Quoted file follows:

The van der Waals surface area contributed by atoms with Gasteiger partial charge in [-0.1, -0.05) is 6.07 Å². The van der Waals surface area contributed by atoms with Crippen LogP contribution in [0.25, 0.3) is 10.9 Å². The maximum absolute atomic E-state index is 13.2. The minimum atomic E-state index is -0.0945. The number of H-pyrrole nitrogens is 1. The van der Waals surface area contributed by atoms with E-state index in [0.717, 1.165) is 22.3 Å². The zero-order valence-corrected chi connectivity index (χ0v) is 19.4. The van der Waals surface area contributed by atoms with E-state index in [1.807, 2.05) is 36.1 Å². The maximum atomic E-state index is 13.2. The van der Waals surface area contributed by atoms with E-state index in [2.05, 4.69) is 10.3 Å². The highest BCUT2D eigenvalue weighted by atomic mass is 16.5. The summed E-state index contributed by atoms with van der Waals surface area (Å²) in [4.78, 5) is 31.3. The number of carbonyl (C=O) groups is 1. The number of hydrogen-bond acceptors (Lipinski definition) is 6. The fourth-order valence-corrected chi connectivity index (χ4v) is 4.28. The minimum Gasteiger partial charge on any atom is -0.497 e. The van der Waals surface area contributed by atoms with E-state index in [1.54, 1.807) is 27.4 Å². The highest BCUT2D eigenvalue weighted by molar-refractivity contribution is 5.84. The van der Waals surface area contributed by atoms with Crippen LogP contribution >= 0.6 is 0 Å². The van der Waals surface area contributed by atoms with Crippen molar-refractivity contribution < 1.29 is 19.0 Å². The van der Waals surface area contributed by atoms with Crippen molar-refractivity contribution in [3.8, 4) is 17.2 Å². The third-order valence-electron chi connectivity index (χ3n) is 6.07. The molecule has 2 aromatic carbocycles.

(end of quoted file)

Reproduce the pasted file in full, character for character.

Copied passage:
The van der Waals surface area contributed by atoms with Gasteiger partial charge in [-0.1, -0.05) is 6.07 Å². The van der Waals surface area contributed by atoms with Crippen LogP contribution in [0.25, 0.3) is 10.9 Å². The maximum absolute atomic E-state index is 13.2. The minimum atomic E-state index is -0.0945. The number of H-pyrrole nitrogens is 1. The van der Waals surface area contributed by atoms with E-state index in [0.717, 1.165) is 22.3 Å². The zero-order valence-corrected chi connectivity index (χ0v) is 19.4. The van der Waals surface area contributed by atoms with E-state index in [1.807, 2.05) is 36.1 Å². The maximum atomic E-state index is 13.2. The van der Waals surface area contributed by atoms with E-state index in [2.05, 4.69) is 10.3 Å². The highest BCUT2D eigenvalue weighted by atomic mass is 16.5. The summed E-state index contributed by atoms with van der Waals surface area (Å²) in [4.78, 5) is 31.3. The number of carbonyl (C=O) groups is 1. The number of hydrogen-bond acceptors (Lipinski definition) is 6. The fourth-order valence-corrected chi connectivity index (χ4v) is 4.28. The minimum Gasteiger partial charge on any atom is -0.497 e. The van der Waals surface area contributed by atoms with E-state index in [1.54, 1.807) is 27.4 Å². The highest BCUT2D eigenvalue weighted by molar-refractivity contribution is 5.84. The van der Waals surface area contributed by atoms with Crippen LogP contribution >= 0.6 is 0 Å². The van der Waals surface area contributed by atoms with Crippen molar-refractivity contribution < 1.29 is 19.0 Å². The van der Waals surface area contributed by atoms with Crippen molar-refractivity contribution in [3.8, 4) is 17.2 Å². The third-order valence-electron chi connectivity index (χ3n) is 6.07. The molecule has 2 aromatic carbocycles.